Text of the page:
“Mike, please jump in the California governor’s race in 2022. You’re the only candidate who can restore sanity and balance to California’s governance. And you can win. You are this season’s Schwarzenegger, Ventura, Trump,” Forbes publisher Rich Karlgaard said in a column Tuesday.
“California is cruising for a bruising. The economy is lopsidedly dependent on a shrinking base of major industries. You can count them on one hand: technology (but only tech that rapidly scales from startup to global footprint, along with the vaults of the capital to do so), biotech, entertainment and tourism. That’s a narrow base for a $3 trillion economy. Energy, banking, and aerospace have largely flown the coop. Agriculture would love to if it could; maybe global warming will give it more options. Manufacturing? Good luck with that.”
Who is Mike Rowe?
Many know Mike Rowe as “the dirtiest man on TV,” from the show Dirty Jobs, a show devoted to showing the many different difficult, odd, gross, disgusting, or very messy jobs typical Americans do for a paycheck.
Rowe made doing a dirty job cool, and brought a much needed focus back on trade schools and the trades.
But people connect with Mike Rowe because he honors the average bloke who makes an honest living. And that is sorely lacking in California today, with most lawmakers in the majority party coming from government or labor unions, rather than private sector jobs. The average bloke feels totally disconnected to California government.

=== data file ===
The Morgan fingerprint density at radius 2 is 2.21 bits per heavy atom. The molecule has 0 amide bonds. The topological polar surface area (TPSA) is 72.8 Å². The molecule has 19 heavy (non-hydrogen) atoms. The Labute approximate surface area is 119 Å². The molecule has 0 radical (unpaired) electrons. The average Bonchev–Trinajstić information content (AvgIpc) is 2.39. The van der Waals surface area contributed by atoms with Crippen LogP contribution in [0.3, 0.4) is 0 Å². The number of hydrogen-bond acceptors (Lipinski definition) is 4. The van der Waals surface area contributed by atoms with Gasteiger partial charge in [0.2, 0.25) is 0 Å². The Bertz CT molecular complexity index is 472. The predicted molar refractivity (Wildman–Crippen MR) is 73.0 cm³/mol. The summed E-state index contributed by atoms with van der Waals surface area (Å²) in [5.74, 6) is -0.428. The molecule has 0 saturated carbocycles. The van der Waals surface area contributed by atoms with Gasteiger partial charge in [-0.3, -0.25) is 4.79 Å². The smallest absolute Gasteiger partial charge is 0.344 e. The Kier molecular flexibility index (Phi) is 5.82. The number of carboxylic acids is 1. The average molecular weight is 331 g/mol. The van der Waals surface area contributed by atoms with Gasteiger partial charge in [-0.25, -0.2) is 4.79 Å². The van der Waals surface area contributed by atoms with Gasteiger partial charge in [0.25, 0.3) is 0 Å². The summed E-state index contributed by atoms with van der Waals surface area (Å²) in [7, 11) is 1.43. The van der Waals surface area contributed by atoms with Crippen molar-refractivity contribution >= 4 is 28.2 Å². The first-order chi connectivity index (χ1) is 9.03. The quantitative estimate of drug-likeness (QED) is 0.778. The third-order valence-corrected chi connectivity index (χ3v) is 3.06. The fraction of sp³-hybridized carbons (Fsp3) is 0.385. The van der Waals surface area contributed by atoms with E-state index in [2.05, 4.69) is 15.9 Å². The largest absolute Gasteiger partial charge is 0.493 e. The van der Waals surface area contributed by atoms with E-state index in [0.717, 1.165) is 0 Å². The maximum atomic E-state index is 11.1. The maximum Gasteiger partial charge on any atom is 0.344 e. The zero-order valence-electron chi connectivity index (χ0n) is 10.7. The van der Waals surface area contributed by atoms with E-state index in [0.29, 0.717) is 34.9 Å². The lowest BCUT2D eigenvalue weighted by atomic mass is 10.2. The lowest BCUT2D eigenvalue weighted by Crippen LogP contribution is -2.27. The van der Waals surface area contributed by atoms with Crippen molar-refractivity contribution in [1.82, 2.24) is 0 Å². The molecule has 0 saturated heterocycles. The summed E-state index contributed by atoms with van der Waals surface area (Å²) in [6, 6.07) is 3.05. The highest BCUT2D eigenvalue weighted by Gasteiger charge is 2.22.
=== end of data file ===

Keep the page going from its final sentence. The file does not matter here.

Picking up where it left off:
Rowe for Governor, Why?
“And you can win,” Karlgaard said. “You are this season’s Schwarzenegger, Ventura, Trump.”
“Hasn’t California been running budget surpluses since 2011?” Karlgaard asks. “True enough. But while we’re on the topic, hasn’t the stock market also gone up since 2011? Yes. And California real estate values, too? Yes, again.”
California has been riding a stock market wave along with the rest of the country. And in the United States today, with President Donald Trump’s economy, the Dow, the S&P and Nasdaq have set new records, buoyed by strong corporate earnings, a possible trade deal and the widespread belief among sophisticated investors that the US economy will continue to chug along handsomely, the NY Post reported in November.
Karlgaard also notes, “the state’s water system is stuck in the 1960s. The highways and roads are “some of the poorest in the country.”
“So what’s the problem?” Karlgaard asks. “Well, California’s state budget is disproportionately dependent on capital gains taxes. It loves capital gains taxes – the rate of 13.3% is the highest in the U.S. by far. But when that day comes, and stocks and California real estate prices return to earth, as they will, capital gains will shrink. Black will turn to red. Consider that 2010 to 2019 was one of the best decades for stocks in U.S. history. The odds thus favor a mean reversion, which means 2020 to 2019 a decade of low returns, as were the 1960s, 1970s, and 2000 to 2009.”
Karlgaard even addresses California’s public employee pension crisis:
“Yet another sobering fact related to the California’s pensions: California’s population is aging at a rate 50% higher than the U.S. average. Stunning as that is, it is overlooked by most economists and pundits. California may be okay now, but its leading indicators are worrisome, to put it mildly. The buzzards will come home to roost, rapidly, when stock and real estate prices stop rising.”
“The state’s two largest public pension funds, CalPERS and CalSTRS, are short about $140 billion and $110 billion respectively between assets and obligations. CalPERS thinks it will catch up with greater-than-market returns in a mix of stocks, bonds and alternatives. Seven percent annual return? No sweat! Let’s go for seven point five.”
“But the rest of us have you, Mike.
Bring it on. Mike Rowe, 2022.”
Mike Rowe is a TV host, writer, narrator, producer, actor and spokesman. His performing career began in 1984, when he faked his way into the Baltimore Opera to get his union card and meet girls, both of which he accomplished during a performance of Rigoletto. (from his bio)
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